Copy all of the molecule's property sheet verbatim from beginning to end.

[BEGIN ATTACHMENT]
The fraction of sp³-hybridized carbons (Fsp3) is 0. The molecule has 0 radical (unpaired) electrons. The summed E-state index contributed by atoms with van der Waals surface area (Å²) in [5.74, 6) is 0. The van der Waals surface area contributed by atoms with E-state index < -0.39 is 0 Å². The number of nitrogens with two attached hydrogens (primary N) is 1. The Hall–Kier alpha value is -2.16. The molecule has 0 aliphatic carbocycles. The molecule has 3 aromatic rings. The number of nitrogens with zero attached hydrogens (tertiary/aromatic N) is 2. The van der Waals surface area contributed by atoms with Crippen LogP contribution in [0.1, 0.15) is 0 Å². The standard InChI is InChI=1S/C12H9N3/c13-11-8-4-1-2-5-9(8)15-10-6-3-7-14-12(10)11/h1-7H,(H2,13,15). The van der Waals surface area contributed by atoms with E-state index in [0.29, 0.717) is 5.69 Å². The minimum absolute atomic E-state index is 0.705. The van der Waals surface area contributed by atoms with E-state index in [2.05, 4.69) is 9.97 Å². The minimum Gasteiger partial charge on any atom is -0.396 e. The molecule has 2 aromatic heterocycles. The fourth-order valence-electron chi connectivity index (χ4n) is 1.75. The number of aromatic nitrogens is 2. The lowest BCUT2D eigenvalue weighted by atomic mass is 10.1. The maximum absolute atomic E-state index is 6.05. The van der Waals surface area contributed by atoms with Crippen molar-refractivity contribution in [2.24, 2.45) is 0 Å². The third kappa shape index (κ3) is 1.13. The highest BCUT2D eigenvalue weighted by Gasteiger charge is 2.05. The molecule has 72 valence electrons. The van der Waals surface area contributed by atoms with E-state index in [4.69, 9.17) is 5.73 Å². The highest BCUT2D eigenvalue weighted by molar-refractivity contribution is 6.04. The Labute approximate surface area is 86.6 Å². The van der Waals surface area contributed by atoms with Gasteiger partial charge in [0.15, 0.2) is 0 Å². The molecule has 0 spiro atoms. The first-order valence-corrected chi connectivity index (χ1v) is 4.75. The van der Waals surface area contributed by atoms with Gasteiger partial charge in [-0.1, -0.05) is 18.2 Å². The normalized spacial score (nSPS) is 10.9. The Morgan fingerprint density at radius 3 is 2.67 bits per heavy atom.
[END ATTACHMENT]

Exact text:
The fraction of sp³-hybridized carbons (Fsp3) is 0. The molecule has 0 radical (unpaired) electrons. The summed E-state index contributed by atoms with van der Waals surface area (Å²) in [5.74, 6) is 0. The van der Waals surface area contributed by atoms with E-state index < -0.39 is 0 Å². The number of nitrogens with two attached hydrogens (primary N) is 1. The Hall–Kier alpha value is -2.16. The molecule has 0 aliphatic carbocycles. The molecule has 3 aromatic rings. The number of nitrogens with zero attached hydrogens (tertiary/aromatic N) is 2. The van der Waals surface area contributed by atoms with Crippen LogP contribution in [0.1, 0.15) is 0 Å². The standard InChI is InChI=1S/C12H9N3/c13-11-8-4-1-2-5-9(8)15-10-6-3-7-14-12(10)11/h1-7H,(H2,13,15). The van der Waals surface area contributed by atoms with E-state index in [0.29, 0.717) is 5.69 Å². The minimum absolute atomic E-state index is 0.705. The van der Waals surface area contributed by atoms with E-state index in [2.05, 4.69) is 9.97 Å². The minimum Gasteiger partial charge on any atom is -0.396 e. The molecule has 2 aromatic heterocycles. The fourth-order valence-electron chi connectivity index (χ4n) is 1.75. The number of aromatic nitrogens is 2. The lowest BCUT2D eigenvalue weighted by atomic mass is 10.1. The maximum absolute atomic E-state index is 6.05. The van der Waals surface area contributed by atoms with Crippen molar-refractivity contribution in [2.24, 2.45) is 0 Å². The third kappa shape index (κ3) is 1.13. The highest BCUT2D eigenvalue weighted by Gasteiger charge is 2.05. The molecule has 72 valence electrons. The van der Waals surface area contributed by atoms with E-state index in [4.69, 9.17) is 5.73 Å². The highest BCUT2D eigenvalue weighted by molar-refractivity contribution is 6.04. The Labute approximate surface area is 86.6 Å². The van der Waals surface area contributed by atoms with Gasteiger partial charge in [0.15, 0.2) is 0 Å². The molecule has 0 spiro atoms. The first-order valence-corrected chi connectivity index (χ1v) is 4.75. The van der Waals surface area contributed by atoms with Gasteiger partial charge in [-0.1, -0.05) is 18.2 Å². The normalized spacial score (nSPS) is 10.9. The Morgan fingerprint density at radius 3 is 2.67 bits per heavy atom.